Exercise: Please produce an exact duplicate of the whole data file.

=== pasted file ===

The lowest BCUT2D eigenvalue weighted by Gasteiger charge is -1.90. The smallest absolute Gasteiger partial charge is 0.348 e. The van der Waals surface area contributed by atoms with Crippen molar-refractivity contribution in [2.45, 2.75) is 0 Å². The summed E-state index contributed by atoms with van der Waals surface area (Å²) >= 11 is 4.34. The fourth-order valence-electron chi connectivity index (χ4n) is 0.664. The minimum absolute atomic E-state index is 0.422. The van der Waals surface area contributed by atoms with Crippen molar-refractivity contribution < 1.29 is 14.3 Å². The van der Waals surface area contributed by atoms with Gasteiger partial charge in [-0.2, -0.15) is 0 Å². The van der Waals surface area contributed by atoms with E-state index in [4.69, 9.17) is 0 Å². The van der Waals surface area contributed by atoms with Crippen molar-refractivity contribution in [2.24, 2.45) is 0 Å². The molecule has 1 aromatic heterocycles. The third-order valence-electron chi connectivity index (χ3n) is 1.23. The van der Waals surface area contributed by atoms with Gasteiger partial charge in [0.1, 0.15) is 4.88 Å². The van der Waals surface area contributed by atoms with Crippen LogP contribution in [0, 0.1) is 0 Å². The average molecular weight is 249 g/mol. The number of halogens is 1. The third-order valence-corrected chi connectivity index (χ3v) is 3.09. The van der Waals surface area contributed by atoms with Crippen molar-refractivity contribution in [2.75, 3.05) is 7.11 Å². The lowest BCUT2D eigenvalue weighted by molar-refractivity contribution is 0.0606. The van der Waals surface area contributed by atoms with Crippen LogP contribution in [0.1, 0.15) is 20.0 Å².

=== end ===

The lowest BCUT2D eigenvalue weighted by Gasteiger charge is -1.90. The smallest absolute Gasteiger partial charge is 0.348 e. The van der Waals surface area contributed by atoms with Crippen molar-refractivity contribution in [2.45, 2.75) is 0 Å². The summed E-state index contributed by atoms with van der Waals surface area (Å²) >= 11 is 4.34. The fourth-order valence-electron chi connectivity index (χ4n) is 0.664. The minimum absolute atomic E-state index is 0.422. The van der Waals surface area contributed by atoms with Crippen molar-refractivity contribution < 1.29 is 14.3 Å². The van der Waals surface area contributed by atoms with Gasteiger partial charge in [-0.2, -0.15) is 0 Å². The van der Waals surface area contributed by atoms with E-state index in [4.69, 9.17) is 0 Å². The van der Waals surface area contributed by atoms with Crippen molar-refractivity contribution in [2.24, 2.45) is 0 Å². The molecule has 1 aromatic heterocycles. The third-order valence-electron chi connectivity index (χ3n) is 1.23. The van der Waals surface area contributed by atoms with Gasteiger partial charge in [0.1, 0.15) is 4.88 Å². The van der Waals surface area contributed by atoms with Crippen LogP contribution in [0, 0.1) is 0 Å². The average molecular weight is 249 g/mol. The number of halogens is 1. The third-order valence-corrected chi connectivity index (χ3v) is 3.09. The van der Waals surface area contributed by atoms with Crippen molar-refractivity contribution in [2.75, 3.05) is 7.11 Å². The lowest BCUT2D eigenvalue weighted by molar-refractivity contribution is 0.0606. The van der Waals surface area contributed by atoms with Crippen LogP contribution in [0.1, 0.15) is 20.0 Å².